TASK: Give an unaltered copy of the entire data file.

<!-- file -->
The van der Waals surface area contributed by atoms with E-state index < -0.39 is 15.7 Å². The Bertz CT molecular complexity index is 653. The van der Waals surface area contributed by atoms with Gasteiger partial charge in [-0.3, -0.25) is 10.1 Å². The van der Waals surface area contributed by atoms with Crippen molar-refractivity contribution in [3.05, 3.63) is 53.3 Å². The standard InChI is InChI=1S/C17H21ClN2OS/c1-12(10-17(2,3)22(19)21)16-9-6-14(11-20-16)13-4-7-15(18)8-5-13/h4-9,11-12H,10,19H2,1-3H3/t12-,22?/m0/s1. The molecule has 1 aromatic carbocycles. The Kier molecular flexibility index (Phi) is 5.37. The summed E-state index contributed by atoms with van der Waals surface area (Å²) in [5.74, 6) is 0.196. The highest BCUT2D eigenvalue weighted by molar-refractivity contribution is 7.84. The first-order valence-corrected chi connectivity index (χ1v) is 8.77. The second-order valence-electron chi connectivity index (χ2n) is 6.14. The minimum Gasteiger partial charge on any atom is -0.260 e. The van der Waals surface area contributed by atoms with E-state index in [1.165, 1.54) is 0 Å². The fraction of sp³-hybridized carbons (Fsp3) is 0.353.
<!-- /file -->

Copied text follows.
The van der Waals surface area contributed by atoms with E-state index < -0.39 is 15.7 Å². The Bertz CT molecular complexity index is 653. The van der Waals surface area contributed by atoms with Gasteiger partial charge in [-0.3, -0.25) is 10.1 Å². The van der Waals surface area contributed by atoms with Crippen molar-refractivity contribution in [3.05, 3.63) is 53.3 Å². The standard InChI is InChI=1S/C17H21ClN2OS/c1-12(10-17(2,3)22(19)21)16-9-6-14(11-20-16)13-4-7-15(18)8-5-13/h4-9,11-12H,10,19H2,1-3H3/t12-,22?/m0/s1. The molecule has 1 aromatic carbocycles. The Kier molecular flexibility index (Phi) is 5.37. The summed E-state index contributed by atoms with van der Waals surface area (Å²) in [5.74, 6) is 0.196. The highest BCUT2D eigenvalue weighted by molar-refractivity contribution is 7.84. The first-order valence-corrected chi connectivity index (χ1v) is 8.77. The second-order valence-electron chi connectivity index (χ2n) is 6.14. The minimum Gasteiger partial charge on any atom is -0.260 e. The van der Waals surface area contributed by atoms with E-state index in [1.165, 1.54) is 0 Å². The fraction of sp³-hybridized carbons (Fsp3) is 0.353.